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# Weak Acids & Bases

Unlike strong acids/bases, weak acids and weak bases do not completely dissociate (separate into ions) at equilibrium in water, so calculating the pH of these solutions requires consideration of a unique ionization constant and equilibrium concentrations. Although this is more difficult than calculating the pH of a strong acid or base solution, most biochemically important acids and bases are considered weak, and so it is very useful to understand how to calculate the pH of these substances. The same basic method can be used to determine the pH of aqueous solutions of many different weak acids and bases.

### Introduction

An aqueous solution of a weak acid or base contains both the protonated and unprotonated forms of the compound, so an ICE table can be made and used to plug in concentrations into an equilibrium constant expression. The ionization constant for the acid (Ka) or base (Kb) is a measure of how readily the acid donates protons or how readily a base accepts protons. Because you are calculating pH, you must solve for the unknown concentration of hydronium ions in solution at equilibrium.

The first step in calculating the pH of an aqueous solution of any weak acid or base is to notice whether the initial concentration is high or low relative to 10-7 M (the concentration of hydronium and hydroxide ions in water due to the autoionization of water). If the concentration of the acid or base is very close to or less than 10-7 M, then the solution is considered dilute and additional steps must be taken to calculate pH.

### Weak Acids and Bases

You must first be familiar with equilibrium constant expressions and how to write them for a chemical reaction. Then, by making an ICE table, you can find unknown concentration values that can be plugged into this equilibrium expression.

 Example

Example 1 (Weak Acid):
What is the pH of 1.5 L of a vinegar that is 3% acetic acid by mass?
(Ka = 1.8 x 10-5)

To start, you must find the initial concentration of acetic acid in the vinegar. Assume that the vinegar is really just a solution of acetic acid in water, and that density = 1 g/mL.

So if the vinegar is 3% acetic acid by mass and the molar mass of HC2H3O2 = 60.05 g/mol, then
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= 0.75 mol HC2H3O2
Divide 0.75 mol by 1.5 L to get an initial concentration of 0.50 M.

Now make an ICE table, considering the ionization of acetic acid in water into acetate ion and hydronium ion. Because only solutes and gases are incorporated into the equilibrium expression, you can ignore the concentration of water (a pure liquid) in our calculations.

HC2H3O2(aq) + H2O(l)

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C2H3O2-(aq) + H3O+(aq)

HC2H3O2 H2O C2H3O2- H3O+
Initial 0.5 --- 0 0
Change -x --- +x +x
Equilibrium 0.5 - x --- x x

For every acetic acid molecule that dissociates, one acetate ion and one hydronium ion is produced. This can be represented by subtracting "x" from the original acetic acid concentration, and adding "x" to the original concentrations of the dissociated ions.

You can create a modified equilibrium constant expression
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and then plug in the concentration values you found in the ICE table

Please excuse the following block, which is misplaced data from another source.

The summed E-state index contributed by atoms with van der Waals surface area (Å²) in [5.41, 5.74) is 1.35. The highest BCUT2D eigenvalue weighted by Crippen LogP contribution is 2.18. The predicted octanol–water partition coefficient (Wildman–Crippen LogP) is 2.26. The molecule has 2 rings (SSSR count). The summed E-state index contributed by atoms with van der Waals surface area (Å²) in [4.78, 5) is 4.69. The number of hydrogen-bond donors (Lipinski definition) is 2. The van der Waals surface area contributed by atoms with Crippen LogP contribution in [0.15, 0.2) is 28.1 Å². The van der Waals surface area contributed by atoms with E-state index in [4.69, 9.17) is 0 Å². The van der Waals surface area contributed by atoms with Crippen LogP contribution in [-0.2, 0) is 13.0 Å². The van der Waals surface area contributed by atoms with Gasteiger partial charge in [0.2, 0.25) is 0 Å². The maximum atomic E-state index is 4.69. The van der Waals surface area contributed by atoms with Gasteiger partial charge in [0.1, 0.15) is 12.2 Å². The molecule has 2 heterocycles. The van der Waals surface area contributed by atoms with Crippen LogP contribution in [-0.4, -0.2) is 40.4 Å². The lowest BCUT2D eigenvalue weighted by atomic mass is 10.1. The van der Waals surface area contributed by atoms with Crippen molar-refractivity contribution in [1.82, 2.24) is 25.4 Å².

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so
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then use the quadratic formula to calculate
x = 0.0030 M = [H3O+]
which can be plugged into the formula
pH = -log[H3O+]
-log(.0030) = pH = 2.5

The same thing can be done for calculating the pH of a weak base.

 Example

Example 2 (Weak Base):
What is the pH of a 7.0 x 10-3 M NH3 solution
? (pKb = 4.74)

NH3(aq) + H2O(l)

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NH4+(aq) + OH-(aq)

NH3 H2O NH4+ OH-
I 7.0 x 10-3 --- 0 0
C -x --- +x +x
E 7.0x10-3 - x --- x x
Instead of Kb, you were given pKb. So to get Kb
pKb = -log(Kb) = 4.74
Kb = 10-4.74 = 1.8 x 10-5
Plug these values into the equilibrium expression to get
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and use the quadratic formula to find that
x = 3.46 x 10-4 M = [OH-]
so pOH = -log(3.46 x 10-4) = 3.46
and pH + POH = 14
so 14 - 3.46 = pH = 10.54

### Weak Polyprotic Acids and Bases

Polyprotic acids have more than one proton to donate to water, and so they have more than one ionization constant (Ka1, Ka2, etc) that can be considered. Polyprotic bases take more than one proton from water, and also have more than one ionization constant (Kb1, Kb2, etc).

Most often the first proton exchange is the only one that considerably affects pH. This is discussed more at the end of the first example.

 Example

Example 1 (Polyprotic Acid):
What is the pH of a grapefruit that contains 0.007 M citric acid solution (C6H8O7)?

(Ka1 = 7.5 x 10-4, Ka2 = 1.7 x 10-5, Ka3 = 4.0 x 10-7)

Make an ICE table for the first dissociation

C6H8O7(aq) + H2O(l)

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C6H7O7- + H3O+(aq)

C6H8O7 H2O C6H7O7- H3O+
I 0.007 --- 0 0
C -x --- +x +x
E 0.007 - x --- x x
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and use the quadratic formula to find that
x = 0.00195 M = [H3O+]

Then a second ICE table can be made for the second dissociation

C6H7O7-(aq) + H2O(l)

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C6H6O72- + H3O+(aq)

C6H7O7- H2O C6H6O72- H3O+
I 0.00195 --- 0 0.00195
C -x --- +x +x
E 0.00195 - x --- x 0.00195 + x
Remember that, for the first dissociation, x = [H3O+] = [C6H7O7-], so you can plug in the first value of x in for the initial concentrations of C6H7O7- and H3O+.
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and use the quadratic formula to find that
x = 1.67x10-5
[H3O+] = 0.00195 + 1.67x10-5 = 0.00197 M
-log(0.00197) = pH = 2.71

Note that if you ignored the addition of hydronium from the second dissociation, then [H3O+] = 0.00195 M, and using this value to calculate pH still gives you the answer of 2.71.

So even though you made two ICE tables (you could even make a third table for Ka3), the protons donated in the second dissociation were negligible compared to the first dissociation. So you can see that it is really only the first dissociation that affects pH. Most often this is the case, and only one ICE table is necessary. It is up to you how certain you want to be and how many ICE tables you want to make when you calculate these problems.